‘Magic Mike’s Last Dance’ Amps Up the Raunch But Lacks Real Romantic Development ⭐️⭐️

If you’re looking for a movie full of lusty moves, “Magic Mike’s Last Dance” might be your jam, but you won’t see the Kings of Tampa gang or a cohesive movie about dance, romance or men.

In theory, Mike has given up stripping and his custom furniture business. Mike has plenty of bills to pay off and is working as a hunky bartender, fully and respectfully clothed. One of his former bachelor party clients tips off the wealthy Maxandra Mendoza Rattigan (Salma Hayek Pinault), the woman behind the Miami fundraiser where Mike’s working as part of the catering crew, and after the party, when Mike is in cleanup mode, she asks him to her private quarters for a private and pricey lap dance.

What results is a sexy and very sexual dance that uses walls, poles and tables to simulate sexual activity. The two end up in bed and Mike isn’t a whore so now he can’t take her money, but she offers him an unspecified job in London that includes a new wardrobe from a place called Liberty, a room in her London townhouse and access to her butler Victor (Ayub Khan Din) for advice. There’s no sex because that would make Mike a gigolo.

Max is divorcing her husband. She was once an actress and her wealth all comes from her husband and his family. She currently has control of the Rattigan Theatre which has been producing a stuffy period piece where the main character, a woman,  is forced to choose between a man of wealth and a man who interests her. Mike and Max make a new show, one that involves male strippers recruited by audition as well as from the streets of London and even from social media. The casting department has included diversity that should please everyone, but we don’t really get to know these men.

The original 2012 film, “Magic Mike,” was directed to Steven Soderbergh and written by Reid Carolin. In the original scenario,  Mike and the other men work for Dallas (Matthew McConaughey)and Mike takes the kid, Adam (Alex Pettyfer),  under his wing and teaches him how to be a hot male stripper. Mike then leaves the stripping business to start his furniture company. His love interest is Brooke (Cody Horn) but she’s not essential to the series.  The sequel, the 2015, “Magic Mike XXL,” was also written by Carolin but directed by Gregory Jacobs and has Mike joining his former stripping friends Ken, Big Dick Richie, Tarzan and Tito in a goodbye to stripping last performance at a  male stripping convention in Myrtle Beach. There is, of course, a love interest of sorts, but she doesn’t return for the third sequel. While Big Dick Richie (Joe Manganiello), Kan (Matt Bomer), Tarzan (Kevin Nash) and Tito (Adam Rodriguez), or the Kings of Tampa,  do make an appearance in “Magic Mike’s Last Dance,” the focus is again on Channing Tatum’s Magic Mike Lane, but to the exclusion of character development of the male strippers that are recruited for a theatrical performance.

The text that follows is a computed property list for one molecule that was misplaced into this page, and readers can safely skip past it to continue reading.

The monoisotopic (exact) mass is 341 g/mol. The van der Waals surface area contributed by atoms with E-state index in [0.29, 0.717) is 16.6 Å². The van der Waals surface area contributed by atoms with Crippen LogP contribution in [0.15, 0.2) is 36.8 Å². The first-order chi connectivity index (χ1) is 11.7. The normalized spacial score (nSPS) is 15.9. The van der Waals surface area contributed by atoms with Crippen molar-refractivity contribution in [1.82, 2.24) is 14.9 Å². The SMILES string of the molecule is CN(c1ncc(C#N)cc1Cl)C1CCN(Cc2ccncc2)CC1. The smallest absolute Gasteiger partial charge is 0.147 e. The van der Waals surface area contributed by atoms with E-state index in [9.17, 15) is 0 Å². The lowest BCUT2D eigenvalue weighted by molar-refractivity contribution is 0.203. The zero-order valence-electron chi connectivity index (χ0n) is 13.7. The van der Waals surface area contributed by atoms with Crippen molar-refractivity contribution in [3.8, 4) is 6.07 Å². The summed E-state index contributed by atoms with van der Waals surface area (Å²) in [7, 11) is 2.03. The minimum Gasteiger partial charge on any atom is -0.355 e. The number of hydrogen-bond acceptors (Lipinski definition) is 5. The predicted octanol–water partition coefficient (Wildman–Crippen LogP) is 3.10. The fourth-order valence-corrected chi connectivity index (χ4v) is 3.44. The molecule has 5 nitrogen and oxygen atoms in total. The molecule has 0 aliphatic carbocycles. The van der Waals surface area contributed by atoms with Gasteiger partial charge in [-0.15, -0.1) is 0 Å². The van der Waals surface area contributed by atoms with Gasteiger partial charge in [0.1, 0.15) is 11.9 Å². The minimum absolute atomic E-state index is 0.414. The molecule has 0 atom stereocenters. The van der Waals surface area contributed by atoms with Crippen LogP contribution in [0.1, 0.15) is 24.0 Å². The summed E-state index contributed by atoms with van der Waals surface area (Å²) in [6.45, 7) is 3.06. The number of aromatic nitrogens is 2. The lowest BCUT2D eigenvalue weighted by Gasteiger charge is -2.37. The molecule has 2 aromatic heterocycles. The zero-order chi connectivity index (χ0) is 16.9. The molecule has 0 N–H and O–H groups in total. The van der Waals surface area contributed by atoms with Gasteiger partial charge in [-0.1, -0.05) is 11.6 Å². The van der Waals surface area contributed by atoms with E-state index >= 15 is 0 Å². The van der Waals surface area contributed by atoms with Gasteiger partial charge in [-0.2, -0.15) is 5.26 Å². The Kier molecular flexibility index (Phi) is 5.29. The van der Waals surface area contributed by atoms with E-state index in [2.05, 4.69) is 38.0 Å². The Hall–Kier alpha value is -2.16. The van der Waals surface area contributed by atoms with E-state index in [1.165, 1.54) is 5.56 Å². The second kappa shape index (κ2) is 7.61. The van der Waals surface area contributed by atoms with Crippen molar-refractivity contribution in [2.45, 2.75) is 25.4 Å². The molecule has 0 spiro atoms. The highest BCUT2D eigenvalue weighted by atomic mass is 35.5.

For “Mike’s Last Dance,” Soderbergh returns as director, but the results are uneven. The dance sequences are well lit, but the scenes off of that stage have questionable lighting. Maybe Soderbergh was going for atmosphere, but the tale told is simple and you’ve probably figured out the ending from the very beginning. If you’re looking for character development and witty dialogue or the slow artful build of a romantic relationship, you won’t find it here in Carolin’s script. Without the Kings of Tampa, there’s less humor, both in terms of bromance and physical bits that dominated “Magic Mike XXL.”

Instead, Carolin attempts to provide a philosophical framework, narrated in VoiceOver by Max and Roger’s teenage daughter, Zadie (Jemelia George). It’s a conversation about the historical significance of dance and dance as a mating ritual. Dancers will likely not buy this. Physical chemistry on stage doesn’t always translate into physical and emotional chemistry off-stage. The villain here is Max’s soon-to-be ex-husband Roger (Alan Cox) and the kind of society that leaves women unfulfilled.

“Magic Mike” is not only a movie, but also a live show. You can see it in Las Vegas or on tour. Heterosexual women obviously are visually stimulated by hard, etched bodies, dancing, bumping and grinding in ways more provocative than Elvis Presley and his pelvis. Tatum and Carolin were reportedly inspired by Tatum’s own experience casting the “Magic Mike” show, but that inspiration isn’t really enough to make a good movie.

I haven’t seen the “Magic Mike” tour, but Los Angeles was the birth place of two provocative shows: Chippendales and “Naked Boys Singing!” It’s hard to imagine that “Magic Mike” or Chippendales male review shows can rival the “Naked Boys Singing!” in terms of reveal and musical wit. Are women really that repressed in other regions? I don’t know about that because the theater scene can get pretty wild, but if you want a lightweight film for your gal pals and gay besties, “Magic Mike’s Last Dance” may be the lustful answer. Otherwise, “Magic Mike’s Last Dance” is a predictable film with little flare or lines that sting and zing. It’s one of those films that works best when you just view its dance segments.

“Magic Mike” opened on 10 February 2023.




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